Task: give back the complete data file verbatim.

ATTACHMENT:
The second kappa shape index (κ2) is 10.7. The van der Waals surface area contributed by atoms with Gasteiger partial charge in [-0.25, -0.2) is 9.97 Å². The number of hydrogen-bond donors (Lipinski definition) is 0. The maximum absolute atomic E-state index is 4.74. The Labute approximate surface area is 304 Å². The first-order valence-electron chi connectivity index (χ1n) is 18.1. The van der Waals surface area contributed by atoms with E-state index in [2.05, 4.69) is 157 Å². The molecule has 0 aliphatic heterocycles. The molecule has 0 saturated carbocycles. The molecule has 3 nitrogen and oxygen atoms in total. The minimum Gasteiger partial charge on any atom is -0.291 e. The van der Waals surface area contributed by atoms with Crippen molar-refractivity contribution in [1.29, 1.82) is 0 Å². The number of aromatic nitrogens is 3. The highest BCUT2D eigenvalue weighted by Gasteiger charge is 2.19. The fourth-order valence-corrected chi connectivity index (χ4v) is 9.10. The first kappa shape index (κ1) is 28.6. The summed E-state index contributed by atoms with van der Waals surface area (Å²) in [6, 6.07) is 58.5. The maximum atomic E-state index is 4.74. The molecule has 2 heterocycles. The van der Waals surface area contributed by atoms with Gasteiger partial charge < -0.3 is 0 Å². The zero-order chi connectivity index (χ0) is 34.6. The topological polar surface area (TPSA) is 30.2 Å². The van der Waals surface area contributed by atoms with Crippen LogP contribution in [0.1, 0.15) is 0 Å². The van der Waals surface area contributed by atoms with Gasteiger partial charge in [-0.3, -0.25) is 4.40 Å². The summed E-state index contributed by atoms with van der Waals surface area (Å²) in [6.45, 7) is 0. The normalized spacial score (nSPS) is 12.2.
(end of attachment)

The second kappa shape index (κ2) is 10.7. The van der Waals surface area contributed by atoms with Gasteiger partial charge in [-0.25, -0.2) is 9.97 Å². The number of hydrogen-bond donors (Lipinski definition) is 0. The maximum absolute atomic E-state index is 4.74. The Labute approximate surface area is 304 Å². The first-order valence-electron chi connectivity index (χ1n) is 18.1. The van der Waals surface area contributed by atoms with E-state index in [2.05, 4.69) is 157 Å². The molecule has 0 aliphatic heterocycles. The molecule has 0 saturated carbocycles. The molecule has 3 nitrogen and oxygen atoms in total. The minimum Gasteiger partial charge on any atom is -0.291 e. The van der Waals surface area contributed by atoms with Crippen molar-refractivity contribution in [1.29, 1.82) is 0 Å². The number of aromatic nitrogens is 3. The highest BCUT2D eigenvalue weighted by Gasteiger charge is 2.19. The fourth-order valence-corrected chi connectivity index (χ4v) is 9.10. The first kappa shape index (κ1) is 28.6. The summed E-state index contributed by atoms with van der Waals surface area (Å²) in [6, 6.07) is 58.5. The maximum atomic E-state index is 4.74. The molecule has 2 heterocycles. The van der Waals surface area contributed by atoms with Gasteiger partial charge < -0.3 is 0 Å². The zero-order chi connectivity index (χ0) is 34.6. The topological polar surface area (TPSA) is 30.2 Å². The van der Waals surface area contributed by atoms with Crippen LogP contribution in [0.1, 0.15) is 0 Å². The van der Waals surface area contributed by atoms with Gasteiger partial charge in [-0.3, -0.25) is 4.40 Å². The summed E-state index contributed by atoms with van der Waals surface area (Å²) in [6.45, 7) is 0. The normalized spacial score (nSPS) is 12.2.